Things That Make You Love and Hate Gardens
Good afternoon readers,
`I’m a garden lover. Explicitly and devotedly. As you wander around your neighbourhood, you will see, as I do here in Kyneton, there are variations on a theme. In this small rural town, we tend to go in for a trend. The old gardens dating back to the turn of the last century produced similar criteria. Roses, perennials and very tall trees. All English. I love gardeners who use their heads not lose them.
Take this house for example. Brick veneer (hate it), some bright spark has shoved all the plants up against the brickwork and the large windows. Great. From the study, I have a tall conifer, green and flamboyant and a pittosporum also green and flamboyant. The problem with ‘I know what I’m doing gardeners’ shows a lack of foresight. Overall, it becomes a mass of weeds and dead flowers. One of the reasons my beautiful Roses grow in huge pots. When I’m snooping around gardens in Normandy, my favourite place, I nonchalantly, walk slowly and peek over walls and peer through gates. No, I am not casing the place. Although, I have received funny looks from owners. We all love to see how the other half lives, reflecting the style and finesse of their creators.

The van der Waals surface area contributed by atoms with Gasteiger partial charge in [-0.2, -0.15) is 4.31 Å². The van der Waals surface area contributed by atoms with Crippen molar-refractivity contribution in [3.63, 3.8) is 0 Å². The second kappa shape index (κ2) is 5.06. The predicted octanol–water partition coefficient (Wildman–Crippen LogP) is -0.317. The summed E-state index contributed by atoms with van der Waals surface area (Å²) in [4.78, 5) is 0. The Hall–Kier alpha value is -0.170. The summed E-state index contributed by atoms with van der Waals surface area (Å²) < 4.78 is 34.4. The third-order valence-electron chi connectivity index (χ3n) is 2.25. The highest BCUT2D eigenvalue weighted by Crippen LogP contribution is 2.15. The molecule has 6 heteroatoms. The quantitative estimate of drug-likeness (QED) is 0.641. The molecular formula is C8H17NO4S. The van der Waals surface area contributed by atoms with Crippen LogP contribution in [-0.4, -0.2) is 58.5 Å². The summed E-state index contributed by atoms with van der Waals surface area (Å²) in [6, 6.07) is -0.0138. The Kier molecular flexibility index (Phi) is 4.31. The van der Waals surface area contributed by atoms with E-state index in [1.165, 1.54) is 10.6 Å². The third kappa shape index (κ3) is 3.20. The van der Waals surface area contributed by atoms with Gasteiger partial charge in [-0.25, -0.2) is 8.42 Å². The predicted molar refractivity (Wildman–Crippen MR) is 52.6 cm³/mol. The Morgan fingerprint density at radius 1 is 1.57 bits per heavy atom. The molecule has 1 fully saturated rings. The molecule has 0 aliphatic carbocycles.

Take Monet for example. Anyone who has visited Monet’s garden in Giverny will know how I feel. Every plant has its place. The paths are not higgledy-piggledy but organised, so the painter could water his dearly loved specimens with ease. And in his paintings, we see the use of these colours in his palettes. His garden located in the tiny village of Giverny, 65 km north-west of Paris off the A13 motorway is a must “see before you die.”
If you get a chance to borrow or buy a book on gardening here is my recommendation. Paul Bangay's Garden design handbook, and as the flyleaf on the credits reveal-‘Renowned for his use of space, the gardens he creates are superbly proportioned, easy to live in, executed to the highest standards and places of beauty.’ There. what more can I say? Get your gardening gloves on, and your sunhat, the bigger and more ostentatious the better and open your doors to designing in your mind, the most beautiful garden possible. - even on a budget.